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Eating Well: Giving Up Meat for a Better World

By: for on Aug. 27, 2010
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Jonathan Safran Foer used to love his grandmother's chicken and carrots. But after his son was born, the bestselling American author decided to give up meat.
Like German author Karen Duve, who is also writing a book about eating ethically, Foer is trying to make the world a better place.

It was a magical moment when Jonathan Safran Foer decided to find out the truth about meat.

The author had just become a father a few minutes earlier, and now he was watching his son suckling at his wife's breast. The newborn's instinct to immediately recognize the correct food source filled him with an unfamiliar sense of reverence. Jonathan Safran Foer was a man with a new responsibility, and he was determined to do everything within his power to make sure that this child would eat the right kind of food in the future.

Foer spent three years researching the subject. He knew that he would discover a different reality than the one portrayed by the animals in the picture books he would look at with his son on the sofa. But the scope of the horror that reality had in store for him was unexpected. He decided that he would raise his child without meat.

Here are five examples, five of the hundreds Foer unearthed during his research:

▪ Industrial-scale poultry farmers inject birds with "broths" and salty solutions, so that they look plump in the store and their meat is more flavorful.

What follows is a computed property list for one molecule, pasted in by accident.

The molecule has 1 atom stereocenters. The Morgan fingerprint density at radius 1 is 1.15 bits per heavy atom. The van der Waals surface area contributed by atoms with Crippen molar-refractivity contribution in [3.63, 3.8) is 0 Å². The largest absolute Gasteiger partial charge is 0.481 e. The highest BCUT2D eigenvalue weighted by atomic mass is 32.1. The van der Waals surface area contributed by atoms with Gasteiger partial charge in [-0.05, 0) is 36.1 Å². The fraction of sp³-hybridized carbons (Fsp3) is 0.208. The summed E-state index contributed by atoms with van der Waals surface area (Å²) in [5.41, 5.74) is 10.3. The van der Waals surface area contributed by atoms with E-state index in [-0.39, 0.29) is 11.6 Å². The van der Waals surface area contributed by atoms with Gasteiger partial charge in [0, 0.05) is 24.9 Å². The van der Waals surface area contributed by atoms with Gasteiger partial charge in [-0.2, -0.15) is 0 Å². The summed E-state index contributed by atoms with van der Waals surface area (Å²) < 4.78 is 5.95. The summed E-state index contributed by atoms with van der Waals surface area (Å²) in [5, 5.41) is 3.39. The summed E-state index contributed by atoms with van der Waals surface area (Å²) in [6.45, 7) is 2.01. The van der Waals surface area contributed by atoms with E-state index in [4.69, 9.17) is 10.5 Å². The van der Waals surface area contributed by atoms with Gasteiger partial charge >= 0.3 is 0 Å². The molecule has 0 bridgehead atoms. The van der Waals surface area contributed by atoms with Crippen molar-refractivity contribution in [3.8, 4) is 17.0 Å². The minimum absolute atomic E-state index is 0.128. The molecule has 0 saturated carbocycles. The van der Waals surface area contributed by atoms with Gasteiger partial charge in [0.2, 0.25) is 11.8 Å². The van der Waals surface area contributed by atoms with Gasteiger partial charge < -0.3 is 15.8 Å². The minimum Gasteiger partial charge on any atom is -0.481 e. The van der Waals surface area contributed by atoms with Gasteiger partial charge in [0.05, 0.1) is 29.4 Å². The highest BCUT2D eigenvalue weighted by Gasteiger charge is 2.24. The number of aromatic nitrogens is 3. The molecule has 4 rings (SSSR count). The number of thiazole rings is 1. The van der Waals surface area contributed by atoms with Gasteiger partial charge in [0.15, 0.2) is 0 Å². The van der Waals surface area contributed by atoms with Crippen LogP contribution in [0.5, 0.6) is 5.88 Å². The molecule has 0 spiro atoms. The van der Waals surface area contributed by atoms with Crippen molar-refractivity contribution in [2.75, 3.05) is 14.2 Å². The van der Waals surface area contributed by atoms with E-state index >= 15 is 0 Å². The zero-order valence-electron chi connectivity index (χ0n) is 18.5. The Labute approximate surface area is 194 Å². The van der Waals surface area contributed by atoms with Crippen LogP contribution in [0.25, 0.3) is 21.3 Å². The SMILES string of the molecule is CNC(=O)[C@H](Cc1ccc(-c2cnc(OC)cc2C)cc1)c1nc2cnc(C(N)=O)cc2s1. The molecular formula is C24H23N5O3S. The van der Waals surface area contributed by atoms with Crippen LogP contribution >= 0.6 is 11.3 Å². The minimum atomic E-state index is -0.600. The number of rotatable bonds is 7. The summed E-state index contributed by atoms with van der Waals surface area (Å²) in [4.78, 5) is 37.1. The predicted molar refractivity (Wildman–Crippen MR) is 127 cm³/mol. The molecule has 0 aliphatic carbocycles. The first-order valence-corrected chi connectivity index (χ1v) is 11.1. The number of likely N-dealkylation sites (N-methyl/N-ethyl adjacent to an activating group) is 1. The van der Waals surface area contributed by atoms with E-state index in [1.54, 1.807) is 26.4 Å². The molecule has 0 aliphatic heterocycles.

▪ Hog farmers cut off the teeth of piglets and rip out their testicles -- without anesthesia.
▪ In tuna fishing, 145 other species -- fish, birds and mammals -- are also caught in the nets, where they die and are subsequently tossed back into the ocean.
▪ Factory farming accounts for between 18 and 51 percent -- depending on the study -- of anthropogenic greenhouse gas emissions. The biggest offenders are cows, which release methane during digestion. Methane is 23 times as harmful to the climate as CO2.
▪ Some factory farms are so big that they produce more excrement every day than some major cities.

The Search for a Better Life

"As a father, I was confronted with realities that, as a writer, I couldn't keep to myself," says Foer today. The 33-year-old author wrote a book about the horrors of factory farming, which triggered passionate debates about food and nutrition in the United States. His son is now four years old and has a brother, and the rights to "Eating Animals" have been sold in 16 countries. The German-language version, "Tiere Essen," appears in bookstores in Germany on August 19.

Foer shocked hundreds of thousands of people with his book, and for a time the author received angry emails on a daily basis, from people calling him a jerk and complaining that they couldn't eat meat anymore after having read his book.

It's the author's first non-fiction book. Foer, who has published two novels, one about Jewish identity ("Everything Is Illuminated") and one about the 9/11 attacks ("Extremely Loud and Incredibly Close"), is considered an exceptionally talented young writer in the United States. In "Eating Animals," he brings together anecdotes, facts, news coverage and correspondence. He describes breaking into a chicken farm, offers accounts of organic farmers and writes about how his inquiries to major meat producers went unanswered. It is an unsettling and moving document -- the account of a man's search for a better life.

Before long, Foer was thinking about more than just his son. He was thinking about the entire world.

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